In vitro meat: the new phase of Genetically Modified Organisms
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Would you eat meat produced or grown in the lab? In an article
written by Tom Levitt in October, 2012, the new phase of meat
production is devoid of its natural process of growth and
processing for consumption. This came into reality in August 2013
when the first in vitro meat was launched, cooked and tasted in a
news conference in London.
In vitro meat, also known as cultured meat, victimless meat, cruelty-free meat, test-tube meat, tubesteak, or shmeat, is an animal flesh product that has never been part of a living animal. The name Shmeat is a nickname given to lab-created meat grown from a cell culture of animal tissue. The etymology of this usage is the combination of “sheet” and “meat.”
Since the start of the 21st century, several research projects have worked on in vitro meat in the laboratory. The first in vitro beef burger, created by a Dutch team, was eaten at a demonstration for the press in London in August 2013.
The Cultured meat is currently prohibitively expensive, but it is anticipated that the cost could be reduced to compete with conventionally obtained meat as technology evolves but I wonder will this ever substitute natural meat products in taste and nature “No!
To me it was another phase of gene manipulation or rather Genetically Modified Organisms (GMOs) in which strands of genes are taken from other animals/organisms and manipulated in the lab to grow and made available for public consumption as food.
I went further to make some enquiries about in vitro meat and I discovered that it has been in production and research labs since the early 90s.
Historically these are some of my findings about in vitro meat:
In vitro cultivation of stem cells from animals has been possible since the 1990s, including the production of small quantities of tissue which could, in principle be cooked and eaten. NASA has been conducting experiments since 2001, producing in vitro meat from turkey cells.
The science for in vitro meat is an outgrowth of the field of biotechnology known as tissue engineering. The technology is simultaneously being developed along with other uses for tissue engineering such as helping those with muscular dystrophy and, similarly, growing transplant organs in the laboratory.
In 2001, dermatologist Wiete Westerhof from the University of Amsterdam, medical doctor Willem van Eelen, and businessman Willem van Kooten announced that they had filed for a worldwide patent on a process to produce in vitro meat. In the process, a matrix of collagen is seeded with muscle cells, which are then bathed in a nutritious solution and induced to divide. Scientists in Amsterdam study the culture medium, while the University of Utrecht studies the proliferation of muscle cells, and the Eindhoven University of Technology is researching bioreactors.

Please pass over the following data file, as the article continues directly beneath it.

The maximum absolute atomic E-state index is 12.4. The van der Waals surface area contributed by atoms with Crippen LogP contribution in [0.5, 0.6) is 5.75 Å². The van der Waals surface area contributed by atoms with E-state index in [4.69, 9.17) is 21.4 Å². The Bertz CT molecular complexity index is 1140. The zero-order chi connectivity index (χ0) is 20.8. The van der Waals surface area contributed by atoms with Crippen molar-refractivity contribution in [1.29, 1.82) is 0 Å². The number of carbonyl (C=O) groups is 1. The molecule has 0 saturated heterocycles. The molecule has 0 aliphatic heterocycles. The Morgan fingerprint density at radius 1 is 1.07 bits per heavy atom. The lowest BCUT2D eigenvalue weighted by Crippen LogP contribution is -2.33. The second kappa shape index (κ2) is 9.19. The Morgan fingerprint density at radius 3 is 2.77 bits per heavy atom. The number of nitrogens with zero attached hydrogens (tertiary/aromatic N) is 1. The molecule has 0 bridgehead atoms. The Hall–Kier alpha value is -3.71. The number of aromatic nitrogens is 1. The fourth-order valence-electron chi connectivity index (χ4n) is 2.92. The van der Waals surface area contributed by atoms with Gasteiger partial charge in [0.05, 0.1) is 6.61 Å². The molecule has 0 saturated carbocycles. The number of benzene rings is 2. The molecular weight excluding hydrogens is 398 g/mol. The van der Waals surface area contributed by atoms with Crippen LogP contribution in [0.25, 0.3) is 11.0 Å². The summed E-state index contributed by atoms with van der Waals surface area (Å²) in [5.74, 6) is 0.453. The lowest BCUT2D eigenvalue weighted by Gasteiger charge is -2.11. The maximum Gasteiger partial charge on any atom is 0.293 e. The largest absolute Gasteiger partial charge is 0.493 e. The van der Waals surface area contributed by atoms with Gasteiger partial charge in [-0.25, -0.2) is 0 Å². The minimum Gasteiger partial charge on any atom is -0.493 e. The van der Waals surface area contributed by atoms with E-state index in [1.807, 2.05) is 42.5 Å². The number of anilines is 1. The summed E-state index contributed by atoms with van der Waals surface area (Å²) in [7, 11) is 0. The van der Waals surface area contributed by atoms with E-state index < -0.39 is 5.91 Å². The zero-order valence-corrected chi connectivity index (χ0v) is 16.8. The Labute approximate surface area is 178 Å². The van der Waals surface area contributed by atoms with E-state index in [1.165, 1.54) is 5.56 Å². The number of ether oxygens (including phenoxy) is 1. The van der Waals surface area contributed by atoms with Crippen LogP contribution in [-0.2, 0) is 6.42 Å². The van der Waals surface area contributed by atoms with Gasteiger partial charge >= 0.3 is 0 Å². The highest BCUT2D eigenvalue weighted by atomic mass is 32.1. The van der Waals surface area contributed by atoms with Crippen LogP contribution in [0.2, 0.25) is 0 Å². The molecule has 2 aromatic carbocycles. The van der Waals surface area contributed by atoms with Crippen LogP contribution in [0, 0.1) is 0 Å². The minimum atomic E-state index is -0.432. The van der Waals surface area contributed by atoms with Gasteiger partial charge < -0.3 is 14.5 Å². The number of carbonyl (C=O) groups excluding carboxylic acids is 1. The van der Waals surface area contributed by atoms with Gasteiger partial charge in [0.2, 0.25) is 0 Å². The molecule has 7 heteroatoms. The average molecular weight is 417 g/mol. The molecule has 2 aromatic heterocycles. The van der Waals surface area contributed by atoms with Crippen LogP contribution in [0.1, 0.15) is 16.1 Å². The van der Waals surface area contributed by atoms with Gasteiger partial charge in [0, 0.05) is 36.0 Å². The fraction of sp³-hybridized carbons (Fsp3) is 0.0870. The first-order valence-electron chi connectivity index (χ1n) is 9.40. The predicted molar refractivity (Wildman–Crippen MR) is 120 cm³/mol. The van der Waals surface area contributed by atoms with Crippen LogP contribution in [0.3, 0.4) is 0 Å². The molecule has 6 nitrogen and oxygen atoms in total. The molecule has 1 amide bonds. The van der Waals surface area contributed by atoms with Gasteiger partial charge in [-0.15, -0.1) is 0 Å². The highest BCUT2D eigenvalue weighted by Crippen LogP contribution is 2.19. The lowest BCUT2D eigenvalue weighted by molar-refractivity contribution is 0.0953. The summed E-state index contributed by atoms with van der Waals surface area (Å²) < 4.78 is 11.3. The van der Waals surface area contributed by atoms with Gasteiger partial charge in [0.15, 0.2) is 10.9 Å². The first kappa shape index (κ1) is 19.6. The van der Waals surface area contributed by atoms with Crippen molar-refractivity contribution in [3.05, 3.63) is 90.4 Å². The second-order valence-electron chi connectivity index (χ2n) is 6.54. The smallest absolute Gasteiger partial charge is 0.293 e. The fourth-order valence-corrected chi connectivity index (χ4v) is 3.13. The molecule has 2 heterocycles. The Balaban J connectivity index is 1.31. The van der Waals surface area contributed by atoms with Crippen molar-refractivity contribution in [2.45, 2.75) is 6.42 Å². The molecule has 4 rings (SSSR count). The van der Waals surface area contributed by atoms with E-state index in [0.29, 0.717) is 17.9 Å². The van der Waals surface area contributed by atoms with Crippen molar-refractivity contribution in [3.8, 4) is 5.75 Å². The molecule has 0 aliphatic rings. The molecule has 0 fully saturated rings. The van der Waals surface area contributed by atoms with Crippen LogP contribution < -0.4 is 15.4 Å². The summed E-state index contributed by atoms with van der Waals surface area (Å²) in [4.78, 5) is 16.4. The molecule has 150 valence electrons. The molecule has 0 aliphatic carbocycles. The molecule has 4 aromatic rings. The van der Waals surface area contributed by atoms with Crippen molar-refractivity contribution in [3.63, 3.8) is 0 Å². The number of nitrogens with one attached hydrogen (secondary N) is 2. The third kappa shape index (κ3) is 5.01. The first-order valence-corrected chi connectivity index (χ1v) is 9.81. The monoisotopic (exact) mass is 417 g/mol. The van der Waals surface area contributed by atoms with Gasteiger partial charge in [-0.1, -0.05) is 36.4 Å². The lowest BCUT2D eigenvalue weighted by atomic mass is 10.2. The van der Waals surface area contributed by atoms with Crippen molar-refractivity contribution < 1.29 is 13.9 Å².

The first peer-reviewed journal article published on the subject of laboratory-grown meat appeared in a 2005 issue of Tissue Engineering.
In 2008, PETA offered a $1 million prize to the first company that brings lab-grown chicken meat to consumers by 2012. The Dutch government has put US$4 million into experiments regarding in vitro meat. The In Vitro Meat Consortium, a group formed by international researchers interested in the technology, held the first international conference on the production of in vitro meat, hosted by the Food Research Institute of Norway in April 2008, to discuss commercial possibilities.
Time Magazine declared in vitro meat production to be one of the 50 breakthrough ideas of 2009. In November 2009, scientists from the Netherlands announced they had managed to grow meat in the laboratory using the cells from a live pig.
As of 2012, 30 laboratories from around the world have announced they're working on in vitro meat research.
I pondered why is this meat produced in the laboratory very important and I found from researches carried out, currently scientist researching on climate changes said is an avenue to reduce green house gases released into the environment by farm animals and it’s a way of saving land space for developmental purposes.
According to a study by researchers at Oxford and the University of Amsterdam found that in vitro meat was "potentially ... much more efficient and environmentally-friendly",It generates only 4% greenhouse gas emissions It reduces the energy needs of meat generation by up to 45% And requiring only 2% of the land that the global meat/livestock industry does.
The patent holder for in vitro meat, the journalist Brendan I. Koerner, and Hanna Tuomisto, a PhD student from Oxford University all believe it has less environmental impact. This is in contrast to cattle farming, "responsible for 18% of greenhouse gases" and causing more damage to the environment than the combined effects of the world's transportation system. Vertical farming may completely eliminate the need to create extra farmland in rural areas along with in vitro meat.to be continued........